New California Law Changes How Cars Overtake Cyclists
Bicycle accidents are a frequent problem in California and all 50 states. According to the California Office of Traffic Safety (OTS), 125 cyclists in the state lost their lives in traffic accidents in 2021 alone. In an effort to reduce the number of bicycle accidents, California lawmakers passed new laws that change the way bicyclists and motor vehicle drivers share the road.
Move-Over Law When Passing Bicyclists
As of January 1, 2023, motor vehicle drivers in California must move over one lane when passing bicyclists, instead of only keeping a distance of three feet. This is the new law under Assembly Bill 1909, also known as the OmniBike Bill, which was signed by Governor Gavin Newsom in September 2022. This new law changes California’s Vehicle Code with four modifications, one of which is a new move-over rule.
Previously, state law in California required motor vehicle drivers to provide bicyclists with at least three feet of distance when passing. However, the new law replaces the three-foot rule with one that requires even more space. As of 2023, drivers must move one lane over when passing a bicyclist when available, the same as they would to pass a passenger car. Breaking this law can result in a fine of $238 up to $982, if the infraction causes serious injuries.
If an open lane is not available to allow a motor vehicle driver to move over to pass a bicyclist, the driver must slow down and wait until it is safe to pass the cyclist. This means until at least three feet of space is available between the vehicle and the bike. According to a spokesperson for the OTS, Timothy Weisberg, this new move-over law will reduce conflict points between bicyclists and motorists and decrease the risk of near misses or crashes.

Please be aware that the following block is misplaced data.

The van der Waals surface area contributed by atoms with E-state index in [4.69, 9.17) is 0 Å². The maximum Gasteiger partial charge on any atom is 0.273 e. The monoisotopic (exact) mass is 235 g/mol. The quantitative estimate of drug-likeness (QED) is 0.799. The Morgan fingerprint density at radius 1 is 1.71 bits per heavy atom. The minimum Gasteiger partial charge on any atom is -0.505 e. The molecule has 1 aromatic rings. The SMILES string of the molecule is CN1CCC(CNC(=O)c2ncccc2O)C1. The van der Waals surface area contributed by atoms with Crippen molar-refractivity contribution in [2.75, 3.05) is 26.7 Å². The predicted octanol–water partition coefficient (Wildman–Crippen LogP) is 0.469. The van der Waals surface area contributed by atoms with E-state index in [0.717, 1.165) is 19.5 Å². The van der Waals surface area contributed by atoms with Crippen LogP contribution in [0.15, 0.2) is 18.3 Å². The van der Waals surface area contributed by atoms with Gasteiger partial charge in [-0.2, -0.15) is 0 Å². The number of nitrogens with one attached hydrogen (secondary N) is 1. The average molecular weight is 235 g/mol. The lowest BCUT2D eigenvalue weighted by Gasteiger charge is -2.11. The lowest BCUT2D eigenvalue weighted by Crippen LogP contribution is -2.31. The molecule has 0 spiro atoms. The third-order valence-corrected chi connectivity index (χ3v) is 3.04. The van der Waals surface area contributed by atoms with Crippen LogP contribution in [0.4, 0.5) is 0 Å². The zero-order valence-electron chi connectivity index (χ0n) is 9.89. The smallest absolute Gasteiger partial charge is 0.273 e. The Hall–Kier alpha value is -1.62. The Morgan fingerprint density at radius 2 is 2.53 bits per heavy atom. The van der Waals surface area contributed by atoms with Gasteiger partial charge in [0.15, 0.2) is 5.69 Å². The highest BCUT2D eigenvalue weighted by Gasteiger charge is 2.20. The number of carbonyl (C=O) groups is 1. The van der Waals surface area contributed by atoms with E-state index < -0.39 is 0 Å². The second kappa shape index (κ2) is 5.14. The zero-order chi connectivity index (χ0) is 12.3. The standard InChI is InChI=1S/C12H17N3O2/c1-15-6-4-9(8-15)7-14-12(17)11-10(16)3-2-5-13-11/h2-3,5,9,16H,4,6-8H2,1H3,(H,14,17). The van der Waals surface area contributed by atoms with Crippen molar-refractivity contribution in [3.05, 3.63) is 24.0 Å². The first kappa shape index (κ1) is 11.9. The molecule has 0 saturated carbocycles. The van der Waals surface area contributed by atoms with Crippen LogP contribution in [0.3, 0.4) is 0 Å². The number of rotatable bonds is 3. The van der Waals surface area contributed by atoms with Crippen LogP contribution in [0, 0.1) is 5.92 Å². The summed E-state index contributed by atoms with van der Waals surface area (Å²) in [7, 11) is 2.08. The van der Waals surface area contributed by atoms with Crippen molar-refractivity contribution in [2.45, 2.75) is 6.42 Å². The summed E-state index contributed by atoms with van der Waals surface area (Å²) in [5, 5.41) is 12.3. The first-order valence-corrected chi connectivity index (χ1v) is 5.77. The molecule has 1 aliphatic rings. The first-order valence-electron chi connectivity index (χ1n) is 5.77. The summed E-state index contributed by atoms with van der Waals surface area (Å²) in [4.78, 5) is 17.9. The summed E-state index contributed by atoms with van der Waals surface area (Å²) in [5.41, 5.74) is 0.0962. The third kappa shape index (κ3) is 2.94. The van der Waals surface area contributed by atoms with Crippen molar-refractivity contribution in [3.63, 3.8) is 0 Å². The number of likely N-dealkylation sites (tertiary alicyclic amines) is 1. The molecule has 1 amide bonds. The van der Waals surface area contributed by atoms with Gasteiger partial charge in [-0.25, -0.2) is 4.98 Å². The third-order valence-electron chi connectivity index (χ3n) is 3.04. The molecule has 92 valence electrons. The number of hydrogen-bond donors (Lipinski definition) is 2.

Other Modifications to California’s Existing Bike Laws
The OmniBike Bill also made other safety changes to California’s existing bicycle laws. Electric bicycles, or e-bikes, are now allowed to ride in most bicycle lanes and bicycle paths in California. E-bikes were previously banned from utilizing traditional bike lanes; now, they can use bicycle lanes to stay out of motor vehicle traffic. However, communities are still permitted to prohibit the use of electric bikes on hiking and equestrian trails.
In addition, bicyclists are permitted to cross the road at intersections when pedestrian “Walk” signals appear, if this phase differs from a green light that is controlling motor vehicle traffic. If pedestrians can enter the intersection, so can bicyclists under this new rule. Finally, there are no more city ordinances in effect that require bicycle licensing or registration. Prior to the passing of the OmniBike Bill, some cities in California still required people to register their bicycles and get licenses. However, this is no longer the case.
Who Is Responsible for a Bicycle Accident That Occurs While Passing?
In most cases, a motor vehicle driver will be held liable, or legally responsible, for a bicycle accident in California that occurs while passing a bike. This is because motorists have a responsibility to pass safely and in accordance with the state’s passing laws – including the new requirement to move one lane over, whenever possible. Failing to adhere to all applicable roadway rules and traffic laws when passing a bicycle could place liability on the driver who violated the law.
If you or a loved one has been injured in a bicycle accident in California due to a driver who attempted to pass the bike too closely, contact an attorney at Rose, Klein & Marias, LLP to request a free case evaluation. We can help you protect your rights as you go up against the driver’s insurance company to prove a violation of one or more of California’s new bicycle laws.